My Twitter ‘drag-net’ continues to throw up interesting nuggets that wouldn’t have come my way otherwise. This piece by Jamie Shorten in Town and Country Planning magazine, from 2007, addresses some themes which I touched on briefly all the way back in November last year, namely the question of rural sustainability.
Simply put, given rural communities relience on the private car for getting about, isn’t a rural lifestyle inherently unsustainable? Surely the planning system is right to place a massive emphasis on larger scale quasi- or at least peri-urban development for the supply of the new homes and work- space we need over the coming decade. Isn’t an interest in the rural condition a little quaint, perhaps even pernicious? Jamie’s article makes two really important points:
1) It’s wrong to think urban or rural; town and countryside ar part of the same system. We need to care about and nurture both. 2.2m rural-dwellers travel daily from the country to towns and cities to work – that’s half of all the employees who are resident in rural areas, and 12% of those employed in towns and cities. The reverse-commute is not insubstantial: 1.3m (7%) of all urban-dwelling employees travel out into the country to work (that’s 36% of all those who work in the country)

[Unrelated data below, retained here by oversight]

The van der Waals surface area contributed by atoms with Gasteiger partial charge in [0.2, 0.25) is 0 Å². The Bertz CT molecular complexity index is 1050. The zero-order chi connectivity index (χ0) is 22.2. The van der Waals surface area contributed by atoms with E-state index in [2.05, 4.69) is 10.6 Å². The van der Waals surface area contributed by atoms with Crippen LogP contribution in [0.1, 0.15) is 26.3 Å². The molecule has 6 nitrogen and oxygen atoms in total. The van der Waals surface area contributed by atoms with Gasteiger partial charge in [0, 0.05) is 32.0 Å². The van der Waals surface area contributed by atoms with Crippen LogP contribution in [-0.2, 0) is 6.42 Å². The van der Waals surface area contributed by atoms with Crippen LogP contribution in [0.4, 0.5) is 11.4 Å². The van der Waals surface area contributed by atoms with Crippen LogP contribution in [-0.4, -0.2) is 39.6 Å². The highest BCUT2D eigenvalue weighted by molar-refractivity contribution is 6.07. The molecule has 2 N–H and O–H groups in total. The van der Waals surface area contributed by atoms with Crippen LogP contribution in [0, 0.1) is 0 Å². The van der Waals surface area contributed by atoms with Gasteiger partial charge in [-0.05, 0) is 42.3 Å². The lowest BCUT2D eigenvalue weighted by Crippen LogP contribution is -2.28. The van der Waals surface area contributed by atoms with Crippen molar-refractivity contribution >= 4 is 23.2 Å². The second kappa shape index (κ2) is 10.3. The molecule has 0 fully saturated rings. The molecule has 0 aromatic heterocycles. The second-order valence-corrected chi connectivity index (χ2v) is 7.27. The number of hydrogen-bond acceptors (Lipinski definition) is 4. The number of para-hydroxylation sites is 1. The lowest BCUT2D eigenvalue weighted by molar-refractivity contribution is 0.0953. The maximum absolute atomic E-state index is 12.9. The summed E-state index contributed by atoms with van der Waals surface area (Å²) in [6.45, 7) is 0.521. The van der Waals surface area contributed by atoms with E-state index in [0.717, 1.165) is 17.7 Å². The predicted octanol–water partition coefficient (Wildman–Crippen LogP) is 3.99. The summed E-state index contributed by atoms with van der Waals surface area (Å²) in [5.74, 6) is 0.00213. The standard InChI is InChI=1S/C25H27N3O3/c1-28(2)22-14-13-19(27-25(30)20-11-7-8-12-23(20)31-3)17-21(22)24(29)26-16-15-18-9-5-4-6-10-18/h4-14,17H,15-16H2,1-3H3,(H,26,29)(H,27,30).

2) Rural sustainability and urban sustainability are different. Without some massive re-engineering of peoples live-work patterns, rural areas remain massively dependant on private motor vehicles; walking, cycling and public transport are not realistic options for most rural dwellers. But rural areas ought perhaps to be self-sufficient in terms of food water and even energy, which would be much harder to achieve in urban areas. It is as hard for most urban dwellers to generate their own electricity and grow their own food as it is for most rural dwellers to get rid of their car.
Locally-sourced, organic food for thought.
PS: I drafted this post just before I went on vacation, and before the manure really hit the wall on the Government’s new National Planning Policy Framework. The whole argument between the goverenment on one side and serried ranks of countryside campaigners on the other (CPRE, National Trust et al), seems to be hinging on an over-arching ‘presumtion in favour of sustainable development’ set out in the NPPF. More on this soon.